Madagascar is rich with nature and wildlife, as well as beautiful beaches, culture and wonderful people. The official languages in Madagascar are French and Malagasy, but English has become increasingly popular and teachers are in high demand.
LIFE IN MADAGASCAR Living in Madagascar, you will be able to view thousands of plant and animal species that are found nowhere else in the world, as well as discover the island’s fascinating culture and history.
According to travel writer Jon Siddoway, “The average ‘house’ is really small. Families crowd into single rooms. But there are nice apartments available. I had hot water in about half of the houses and apartments I lived in — and when not, you get used to it. There are several internet cafes with decent internet speed. I never owned a computer there, so I’m not too sure about wifi or internet speed inside the homes.” He also said that the best part of Madagascar is the people. They are so friendly, welcoming and happy.
SHOPPING IN MADAGASCAR Antananarivo has shopping malls and supermarket chains, like Shoprite and Leader Price. Madagascar food items are cheap, but imported goods are more expensive. It is worth going to the Night Markets for better bargains and the experience definitely beats going to big shopping malls.
PUBLIC TRANSPORT For inner city area: Tuk-Tuks The ubiquitous yellow tuk-tuks (motorised rickshaws) are starting to overcome pousse-pousse in popularity. They fit three people in the cab and generally work on a flat-fare basis (Ar500 to Ar1000). You can charter them for longer journeys (to go to the airport or the port for instance).
Pousse-Pousse & Cyclo-Pousse The colourful pousse-pousse (rickshaw) is a popular way to get around in some cities. Fares vary between Ar500 and Ar2000 for a ride, depending on distance. When it’s raining and at night, prices increase.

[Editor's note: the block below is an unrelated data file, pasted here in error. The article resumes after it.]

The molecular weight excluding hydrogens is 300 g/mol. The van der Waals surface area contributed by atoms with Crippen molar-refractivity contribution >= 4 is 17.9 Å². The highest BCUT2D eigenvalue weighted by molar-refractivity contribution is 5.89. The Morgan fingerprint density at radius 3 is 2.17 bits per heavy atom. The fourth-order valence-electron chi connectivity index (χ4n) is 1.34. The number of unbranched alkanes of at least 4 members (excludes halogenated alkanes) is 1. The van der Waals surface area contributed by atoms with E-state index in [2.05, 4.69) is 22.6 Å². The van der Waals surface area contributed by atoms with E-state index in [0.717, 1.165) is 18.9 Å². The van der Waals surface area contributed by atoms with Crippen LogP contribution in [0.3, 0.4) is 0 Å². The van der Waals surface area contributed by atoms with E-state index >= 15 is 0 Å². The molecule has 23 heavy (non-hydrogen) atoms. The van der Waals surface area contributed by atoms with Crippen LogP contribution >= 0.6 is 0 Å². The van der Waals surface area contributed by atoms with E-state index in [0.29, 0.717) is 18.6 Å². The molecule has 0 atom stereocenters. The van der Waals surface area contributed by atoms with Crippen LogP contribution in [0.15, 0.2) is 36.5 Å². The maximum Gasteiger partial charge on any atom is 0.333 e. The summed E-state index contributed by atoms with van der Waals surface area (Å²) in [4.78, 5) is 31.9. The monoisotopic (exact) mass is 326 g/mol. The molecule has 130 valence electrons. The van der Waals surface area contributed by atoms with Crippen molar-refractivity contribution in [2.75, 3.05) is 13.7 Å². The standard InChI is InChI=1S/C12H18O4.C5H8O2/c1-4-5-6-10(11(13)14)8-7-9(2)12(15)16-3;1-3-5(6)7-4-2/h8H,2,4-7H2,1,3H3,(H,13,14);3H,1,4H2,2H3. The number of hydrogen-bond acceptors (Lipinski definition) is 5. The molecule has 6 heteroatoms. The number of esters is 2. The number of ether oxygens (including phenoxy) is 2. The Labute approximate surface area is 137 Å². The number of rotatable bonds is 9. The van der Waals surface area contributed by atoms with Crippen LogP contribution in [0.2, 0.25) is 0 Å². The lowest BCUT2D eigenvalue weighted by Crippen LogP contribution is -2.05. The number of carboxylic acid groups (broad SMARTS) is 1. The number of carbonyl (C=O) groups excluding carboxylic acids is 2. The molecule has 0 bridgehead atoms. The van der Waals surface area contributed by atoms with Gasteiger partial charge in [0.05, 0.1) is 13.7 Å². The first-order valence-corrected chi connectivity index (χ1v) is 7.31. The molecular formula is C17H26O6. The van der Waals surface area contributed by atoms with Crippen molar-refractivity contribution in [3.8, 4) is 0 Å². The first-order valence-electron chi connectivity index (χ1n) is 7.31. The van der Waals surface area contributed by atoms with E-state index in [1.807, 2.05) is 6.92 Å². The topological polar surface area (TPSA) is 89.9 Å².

For long distance travel: Taxi Brousse (Bush Taxi) If you’ve travelled around Africa, you’ll be familiar with the concept of bush taxi. These minibuses, packed to the gills with people and produce, shuttle from one city to the other, from market towns to remote country hamlets. It can be a minivan, a small bus or a 4 x4.
TELECOMMUNICATION Due to widespread poverty, telecommunication lines are quite limited in Madagascar. More often than not, the public relies on radio as the most important medium of communication.
Telephone: For cheap calls buy a telephone card – you can buy cards almost everywhere, including post offices and hotels – and use a public telephone booth. These are found more commonly in the main cities but their usage has been eclipsed by growing mobile phone ownership.
Mobile phone: Roaming agreements exist with international mobile phone companies. Coverage reaches major cities and main roads but is scarce in rural areas. If you have an unlocked phone, consider picking up a Malagasy SIM card and using this for your stay; it is far cheaper to make calls this way.
Internet: Public Internet access exists in large cities; there are a few internet cafés in Antananarivo but connections tend to be horribly slow. Many post offices also offer internet facilities.
WEATHER AND CLIMATE Madagascar is typically hot and plenty of rain. The climate is sub-tropical and has two seasons: a hot, rainy season from November to April; and a cooler, dry season from May to October. The west coast is drier than either the east coast or the central highlands because the trade winds lose their humidity by the time they reach this region.